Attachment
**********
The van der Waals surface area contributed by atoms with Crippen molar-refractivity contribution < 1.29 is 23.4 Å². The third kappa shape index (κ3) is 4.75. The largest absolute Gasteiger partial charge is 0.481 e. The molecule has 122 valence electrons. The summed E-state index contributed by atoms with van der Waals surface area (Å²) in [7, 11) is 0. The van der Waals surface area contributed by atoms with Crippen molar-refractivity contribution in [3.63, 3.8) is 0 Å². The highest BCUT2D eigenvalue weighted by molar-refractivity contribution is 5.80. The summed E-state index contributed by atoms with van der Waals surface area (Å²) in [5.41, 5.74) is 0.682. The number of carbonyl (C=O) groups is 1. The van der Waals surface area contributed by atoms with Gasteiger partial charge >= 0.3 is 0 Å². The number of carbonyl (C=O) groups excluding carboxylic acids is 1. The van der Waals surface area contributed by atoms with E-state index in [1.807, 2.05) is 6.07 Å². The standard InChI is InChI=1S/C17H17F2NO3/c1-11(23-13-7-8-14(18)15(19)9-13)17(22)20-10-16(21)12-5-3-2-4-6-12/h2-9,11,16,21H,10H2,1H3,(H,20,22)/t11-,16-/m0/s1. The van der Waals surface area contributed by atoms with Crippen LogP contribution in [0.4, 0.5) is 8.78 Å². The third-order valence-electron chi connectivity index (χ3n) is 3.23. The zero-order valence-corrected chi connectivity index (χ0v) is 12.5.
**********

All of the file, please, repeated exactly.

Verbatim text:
The van der Waals surface area contributed by atoms with Crippen molar-refractivity contribution < 1.29 is 23.4 Å². The third kappa shape index (κ3) is 4.75. The largest absolute Gasteiger partial charge is 0.481 e. The molecule has 122 valence electrons. The summed E-state index contributed by atoms with van der Waals surface area (Å²) in [7, 11) is 0. The van der Waals surface area contributed by atoms with Crippen molar-refractivity contribution in [3.63, 3.8) is 0 Å². The highest BCUT2D eigenvalue weighted by molar-refractivity contribution is 5.80. The summed E-state index contributed by atoms with van der Waals surface area (Å²) in [5.41, 5.74) is 0.682. The number of carbonyl (C=O) groups is 1. The van der Waals surface area contributed by atoms with Gasteiger partial charge >= 0.3 is 0 Å². The number of carbonyl (C=O) groups excluding carboxylic acids is 1. The van der Waals surface area contributed by atoms with E-state index in [1.807, 2.05) is 6.07 Å². The standard InChI is InChI=1S/C17H17F2NO3/c1-11(23-13-7-8-14(18)15(19)9-13)17(22)20-10-16(21)12-5-3-2-4-6-12/h2-9,11,16,21H,10H2,1H3,(H,20,22)/t11-,16-/m0/s1. The van der Waals surface area contributed by atoms with Crippen LogP contribution in [0.4, 0.5) is 8.78 Å². The third-order valence-electron chi connectivity index (χ3n) is 3.23. The zero-order valence-corrected chi connectivity index (χ0v) is 12.5.